While you’re here, we’d like you to consider subscribing to Pistols Firing and becoming a PFB+ member. It’s a big ask from us to you, but it also comes with a load of benefits like ad-free browsing (ads stink!), access to our premium room in The Chamber and monthly giveaways.The other thing it does is help stabilize our business into the future. As it turns out, sending folks on the road to cover games and provide 24/7 Pokes coverage like the excellent article you just read costs money. Because of our subscribers, we’ve been able to improve our work and provide the best OSU news and community anywhere online. Help us keep that up. You know it’s officially football season when OKC Dave puts together his annual survey for OSU fans.Incredibly, this year is the 10th edition of what has now evolved into a preseason ritual for most people, myself included. Please take the survey in the link provided and feel free to leave any additional comments below. Dave will close the survey on August 11, and results (which will be up on the site) should be available around August 15.Here are the results from last year.Take The SurveyAdChoices广告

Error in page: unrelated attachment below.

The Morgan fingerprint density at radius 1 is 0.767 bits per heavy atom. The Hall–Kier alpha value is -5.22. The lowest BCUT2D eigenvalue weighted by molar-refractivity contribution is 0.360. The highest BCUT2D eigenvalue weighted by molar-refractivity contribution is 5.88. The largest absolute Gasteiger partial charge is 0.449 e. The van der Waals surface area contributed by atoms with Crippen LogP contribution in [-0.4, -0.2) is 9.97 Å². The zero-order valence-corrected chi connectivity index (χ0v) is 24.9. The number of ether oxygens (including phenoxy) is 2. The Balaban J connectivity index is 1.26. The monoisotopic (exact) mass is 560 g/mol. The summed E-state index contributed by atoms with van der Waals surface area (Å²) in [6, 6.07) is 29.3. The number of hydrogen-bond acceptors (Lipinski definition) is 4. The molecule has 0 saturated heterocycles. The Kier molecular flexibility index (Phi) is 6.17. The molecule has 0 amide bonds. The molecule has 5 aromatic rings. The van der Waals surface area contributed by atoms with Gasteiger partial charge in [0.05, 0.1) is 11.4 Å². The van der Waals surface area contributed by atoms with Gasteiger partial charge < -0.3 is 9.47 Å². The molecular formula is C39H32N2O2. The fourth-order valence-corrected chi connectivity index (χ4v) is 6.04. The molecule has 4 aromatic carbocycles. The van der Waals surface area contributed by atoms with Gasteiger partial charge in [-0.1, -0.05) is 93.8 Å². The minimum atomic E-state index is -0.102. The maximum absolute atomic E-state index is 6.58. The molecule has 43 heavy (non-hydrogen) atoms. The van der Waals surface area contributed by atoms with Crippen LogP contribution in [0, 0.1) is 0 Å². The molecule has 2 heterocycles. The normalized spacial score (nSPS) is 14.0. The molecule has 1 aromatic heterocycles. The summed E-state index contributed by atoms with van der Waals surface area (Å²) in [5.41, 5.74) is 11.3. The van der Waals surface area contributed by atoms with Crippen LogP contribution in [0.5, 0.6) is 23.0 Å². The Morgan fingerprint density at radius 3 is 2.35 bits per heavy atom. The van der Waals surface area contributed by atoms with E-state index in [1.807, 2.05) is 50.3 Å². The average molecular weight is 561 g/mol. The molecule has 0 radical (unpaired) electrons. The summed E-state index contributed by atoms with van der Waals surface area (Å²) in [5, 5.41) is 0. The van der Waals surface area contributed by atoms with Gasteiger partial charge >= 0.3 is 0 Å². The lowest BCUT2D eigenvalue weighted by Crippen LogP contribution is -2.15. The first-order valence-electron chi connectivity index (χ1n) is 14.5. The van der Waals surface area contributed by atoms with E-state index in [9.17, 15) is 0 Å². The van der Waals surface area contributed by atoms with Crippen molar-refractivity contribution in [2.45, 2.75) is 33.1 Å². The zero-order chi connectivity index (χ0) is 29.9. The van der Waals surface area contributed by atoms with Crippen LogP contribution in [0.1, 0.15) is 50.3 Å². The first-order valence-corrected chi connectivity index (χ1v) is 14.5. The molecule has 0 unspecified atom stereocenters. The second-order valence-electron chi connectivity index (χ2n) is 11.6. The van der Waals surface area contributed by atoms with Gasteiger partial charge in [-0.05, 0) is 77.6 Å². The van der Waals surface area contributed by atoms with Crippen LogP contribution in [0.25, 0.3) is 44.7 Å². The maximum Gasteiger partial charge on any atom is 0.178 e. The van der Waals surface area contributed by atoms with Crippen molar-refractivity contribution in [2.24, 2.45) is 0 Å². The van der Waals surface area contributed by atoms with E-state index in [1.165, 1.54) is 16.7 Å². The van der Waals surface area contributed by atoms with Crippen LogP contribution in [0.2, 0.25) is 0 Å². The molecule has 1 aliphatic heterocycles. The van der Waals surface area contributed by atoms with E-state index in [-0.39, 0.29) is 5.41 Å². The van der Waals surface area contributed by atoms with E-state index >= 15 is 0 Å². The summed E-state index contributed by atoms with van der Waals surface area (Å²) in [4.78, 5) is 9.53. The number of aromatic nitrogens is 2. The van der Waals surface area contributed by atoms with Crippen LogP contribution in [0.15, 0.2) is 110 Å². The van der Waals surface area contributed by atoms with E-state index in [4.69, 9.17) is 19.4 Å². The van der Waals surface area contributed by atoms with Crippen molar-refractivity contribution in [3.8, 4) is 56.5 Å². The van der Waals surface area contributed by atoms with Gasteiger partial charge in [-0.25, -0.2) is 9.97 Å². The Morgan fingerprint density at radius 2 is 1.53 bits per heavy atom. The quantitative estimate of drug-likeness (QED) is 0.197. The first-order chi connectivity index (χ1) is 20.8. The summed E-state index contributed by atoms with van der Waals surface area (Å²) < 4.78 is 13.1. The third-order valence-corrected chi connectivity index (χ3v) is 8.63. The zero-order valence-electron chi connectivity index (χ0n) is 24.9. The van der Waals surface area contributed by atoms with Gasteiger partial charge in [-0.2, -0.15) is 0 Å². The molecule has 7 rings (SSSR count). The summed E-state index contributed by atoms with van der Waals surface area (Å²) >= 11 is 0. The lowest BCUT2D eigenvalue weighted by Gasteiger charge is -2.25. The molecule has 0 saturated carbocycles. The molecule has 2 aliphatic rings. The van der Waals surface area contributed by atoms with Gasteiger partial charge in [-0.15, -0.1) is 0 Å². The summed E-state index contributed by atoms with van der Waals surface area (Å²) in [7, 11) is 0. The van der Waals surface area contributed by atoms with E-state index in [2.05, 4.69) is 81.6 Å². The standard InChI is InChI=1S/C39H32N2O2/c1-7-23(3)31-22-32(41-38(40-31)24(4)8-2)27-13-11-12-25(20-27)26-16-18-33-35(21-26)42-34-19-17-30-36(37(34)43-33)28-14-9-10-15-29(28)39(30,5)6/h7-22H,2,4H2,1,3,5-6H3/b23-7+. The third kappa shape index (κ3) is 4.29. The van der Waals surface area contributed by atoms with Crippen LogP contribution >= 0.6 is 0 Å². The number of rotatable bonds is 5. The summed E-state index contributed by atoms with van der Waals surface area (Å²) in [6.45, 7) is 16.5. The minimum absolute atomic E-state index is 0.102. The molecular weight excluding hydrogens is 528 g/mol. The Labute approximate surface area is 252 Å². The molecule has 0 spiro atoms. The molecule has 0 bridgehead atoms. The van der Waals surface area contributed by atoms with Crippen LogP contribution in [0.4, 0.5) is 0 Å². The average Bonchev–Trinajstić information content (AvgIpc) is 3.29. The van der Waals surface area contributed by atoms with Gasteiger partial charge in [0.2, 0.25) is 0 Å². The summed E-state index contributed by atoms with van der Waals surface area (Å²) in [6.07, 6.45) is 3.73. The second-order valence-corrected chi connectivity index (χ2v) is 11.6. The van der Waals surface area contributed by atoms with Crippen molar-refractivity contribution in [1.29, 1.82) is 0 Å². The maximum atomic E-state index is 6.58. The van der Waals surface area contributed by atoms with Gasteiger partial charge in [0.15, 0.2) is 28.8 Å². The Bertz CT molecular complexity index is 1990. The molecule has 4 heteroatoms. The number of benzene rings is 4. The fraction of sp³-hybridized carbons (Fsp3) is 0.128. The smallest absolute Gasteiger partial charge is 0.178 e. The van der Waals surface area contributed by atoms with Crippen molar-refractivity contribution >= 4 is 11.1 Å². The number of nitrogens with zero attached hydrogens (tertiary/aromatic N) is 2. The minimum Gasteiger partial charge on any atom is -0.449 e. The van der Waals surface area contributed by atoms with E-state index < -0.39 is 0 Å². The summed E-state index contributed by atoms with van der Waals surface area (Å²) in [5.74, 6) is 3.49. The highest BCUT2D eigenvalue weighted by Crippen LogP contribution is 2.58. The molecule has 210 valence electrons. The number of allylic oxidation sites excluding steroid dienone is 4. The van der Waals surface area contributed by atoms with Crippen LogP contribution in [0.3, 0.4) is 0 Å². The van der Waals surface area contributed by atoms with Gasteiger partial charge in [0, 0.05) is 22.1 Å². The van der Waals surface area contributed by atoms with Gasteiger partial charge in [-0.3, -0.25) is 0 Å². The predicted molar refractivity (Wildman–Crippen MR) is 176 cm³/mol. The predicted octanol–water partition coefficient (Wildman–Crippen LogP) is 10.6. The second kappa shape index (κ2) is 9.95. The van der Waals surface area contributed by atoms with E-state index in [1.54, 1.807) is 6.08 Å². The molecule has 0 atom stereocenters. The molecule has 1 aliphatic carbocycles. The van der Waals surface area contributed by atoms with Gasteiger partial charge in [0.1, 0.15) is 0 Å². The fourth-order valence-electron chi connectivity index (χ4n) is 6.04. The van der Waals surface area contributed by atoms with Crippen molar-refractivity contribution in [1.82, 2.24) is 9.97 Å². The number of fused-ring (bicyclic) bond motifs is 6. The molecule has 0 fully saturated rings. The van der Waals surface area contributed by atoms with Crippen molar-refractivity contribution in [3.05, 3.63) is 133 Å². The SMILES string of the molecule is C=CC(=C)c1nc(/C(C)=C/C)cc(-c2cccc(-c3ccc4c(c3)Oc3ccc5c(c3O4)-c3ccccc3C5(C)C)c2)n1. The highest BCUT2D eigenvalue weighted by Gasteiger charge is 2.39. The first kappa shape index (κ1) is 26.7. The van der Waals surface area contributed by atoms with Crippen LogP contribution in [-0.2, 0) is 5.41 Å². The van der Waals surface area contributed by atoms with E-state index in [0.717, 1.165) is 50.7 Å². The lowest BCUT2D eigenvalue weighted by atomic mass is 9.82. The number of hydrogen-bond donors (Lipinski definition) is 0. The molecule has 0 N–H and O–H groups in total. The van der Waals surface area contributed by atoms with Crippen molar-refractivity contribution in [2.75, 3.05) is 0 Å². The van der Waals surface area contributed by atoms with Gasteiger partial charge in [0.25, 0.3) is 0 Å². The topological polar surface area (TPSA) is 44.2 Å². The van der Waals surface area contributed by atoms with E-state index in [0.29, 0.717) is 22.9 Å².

While you’re here, we’d like you to consider subscribing to Pistols Firing and becoming a PFB+ member. It’s a big ask from us to you, but it also comes with a load of benefits like ad-free browsing (ads stink!), access to our premium room in The Chamber and monthly giveaways.The other thing it does is help stabilize our business into the future. As it turns out, sending folks on the road to cover games and provide 24/7 Pokes coverage like the excellent article you just read costs money. Because of our subscribers, we’ve been able to improve our work and provide the best OSU news and community anywhere online. Help us keep that up. OSU is hopping in the game late with Brown, which leads me to ask two questions: Do they know their fate with Israel Antwine, the newly decommitted OKC area prospect? And are they still in it with Tayland Humphrey, the top JUCO d-tackle? My guess is that both questions don’t have answers. But if I were betting, I’d say OSU has a better shot at landing the latter than the former.Brown is a pipe-dreamer, in my opinion. But his evaluation from Scout suggests he’s a cant-miss player worth taking a shot on.With outstanding frame potential for the interior defensive line in multiple schemes, Bobby Brown has emerged as one of the top D-line prospects in the state of Texas for the 2018 class. Brown possesses good height and rare length, even for a defensive end, though he projects best to the interior as a tackle, most likely in a four-man front. That said, Brown has the athleticism to fit multiple roles in varying schemes, giving him coveted scheme- and position-versatility. Brown is a high-motor prospect who comes from a good program (Arlington Lamar) that competes in Texas high school football’s largest classification. He shows the ability to maintain his balance and leverage mid-contact, which is not often the case with young prospects who possess his height and length. Once he gets more consistent with his get-off at the snap, Brown will be a dangerous pass-rusher, especially considering his wingspan. Brown is raw right now, but possesses uncommon physical characteristics that suggest he’s primed to emerge as one of the top defensive line prospects in the state – and potentially the nation – for the 2018 recruiting cycle. — Gabe BrooksPrediction: Alabama2020 cornerback Korie Black offeredWaco area prospect Korie Black reported his second Division-I offer after mini-camp Saturday from OSU. Being from Waco, Black was first discovered by the Baylor Bears early in Matt Rhule’s regime.Blessed and honored to have received my second offer from Oklahoma State University #gopokes ??? pic.twitter.com/JPMlgKcDM1— 2 (@Mightyy_K2) July 30, 2017Black is a 6-foot standout from Connally High School, and while his recruitment is way too early to call, I’ll predict he stays home and plays for Baylor. The Reload is PFB’s recruiting recap catching you up to speed with the latest Oklahoma State recruiting news, with an ear to the ground for what to expect.Four-star 2018 tackle sets commitment dateTop-ranked offensive tackle prospect Darrell Simpson has set his commitment date for August 12, he announced this week on Twitter.Simpson is a four-star, top-200 talent from Northwest High School in Justin, Texas, widely viewed as a top-10 prospect at his position in the region. He has been on OSU’s radar for years now and recently included OSU in his group of final 8 schools.I predicted this spring (a bold prediction, admittedly) that OSU would be his landing spot. But I don’t see the Cowboys winning this battle. The 6-7 talent is a heavy OU lean by most prognosticators, and I think that’s where he ultimately winds up. But keep an eye on any late developments that could swing his recruitment in the final days before he pledges.Oklahoma State has commitments at offensive line from Bryce Bray, Hunter Anthony, Hunter Woodard, Tyrese Williams and Jacob Farrell, but Simpson would be a must-take under any circumstance. Despite Josh Henson’s accomplishments in filling out a star-studded class to this point, landing Simpson would be the crown jewel of not only his group, but also of the 2018 class.Prediction: OklahomaFour-star 2018 d-lineman offeredFour-star defensive lineman Bobby Brown was one of two prospects to pick up an offer over the weekend at OSU’s final mini-camp of the summer.Brown is an Arlington Lamar prospect with 20 scholarship opportunities and counting, rated as the No. 14 defensive tackle prospect in the nation by 247Sports.